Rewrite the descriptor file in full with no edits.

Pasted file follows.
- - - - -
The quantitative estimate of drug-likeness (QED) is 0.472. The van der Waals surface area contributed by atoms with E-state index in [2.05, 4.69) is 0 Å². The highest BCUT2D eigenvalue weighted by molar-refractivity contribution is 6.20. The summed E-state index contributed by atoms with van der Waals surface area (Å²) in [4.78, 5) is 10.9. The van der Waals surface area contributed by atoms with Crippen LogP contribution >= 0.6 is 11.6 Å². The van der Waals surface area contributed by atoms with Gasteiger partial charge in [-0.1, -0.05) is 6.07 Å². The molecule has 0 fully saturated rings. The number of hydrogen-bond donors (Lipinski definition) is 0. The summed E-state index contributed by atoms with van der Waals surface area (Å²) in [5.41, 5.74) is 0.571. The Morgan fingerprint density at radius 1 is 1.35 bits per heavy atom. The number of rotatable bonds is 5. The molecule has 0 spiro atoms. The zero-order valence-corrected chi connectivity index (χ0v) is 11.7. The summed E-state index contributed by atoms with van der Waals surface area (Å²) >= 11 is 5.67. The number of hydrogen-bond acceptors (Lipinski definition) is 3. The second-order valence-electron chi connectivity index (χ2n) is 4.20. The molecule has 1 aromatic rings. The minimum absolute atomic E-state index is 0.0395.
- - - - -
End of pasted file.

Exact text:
The quantitative estimate of drug-likeness (QED) is 0.472. The van der Waals surface area contributed by atoms with E-state index in [2.05, 4.69) is 0 Å². The highest BCUT2D eigenvalue weighted by molar-refractivity contribution is 6.20. The summed E-state index contributed by atoms with van der Waals surface area (Å²) in [4.78, 5) is 10.9. The van der Waals surface area contributed by atoms with Crippen LogP contribution >= 0.6 is 11.6 Å². The van der Waals surface area contributed by atoms with Gasteiger partial charge in [-0.1, -0.05) is 6.07 Å². The molecule has 0 fully saturated rings. The number of hydrogen-bond donors (Lipinski definition) is 0. The summed E-state index contributed by atoms with van der Waals surface area (Å²) in [5.41, 5.74) is 0.571. The Morgan fingerprint density at radius 1 is 1.35 bits per heavy atom. The number of rotatable bonds is 5. The molecule has 0 spiro atoms. The zero-order valence-corrected chi connectivity index (χ0v) is 11.7. The summed E-state index contributed by atoms with van der Waals surface area (Å²) >= 11 is 5.67. The number of hydrogen-bond acceptors (Lipinski definition) is 3. The second-order valence-electron chi connectivity index (χ2n) is 4.20. The molecule has 1 aromatic rings. The minimum absolute atomic E-state index is 0.0395.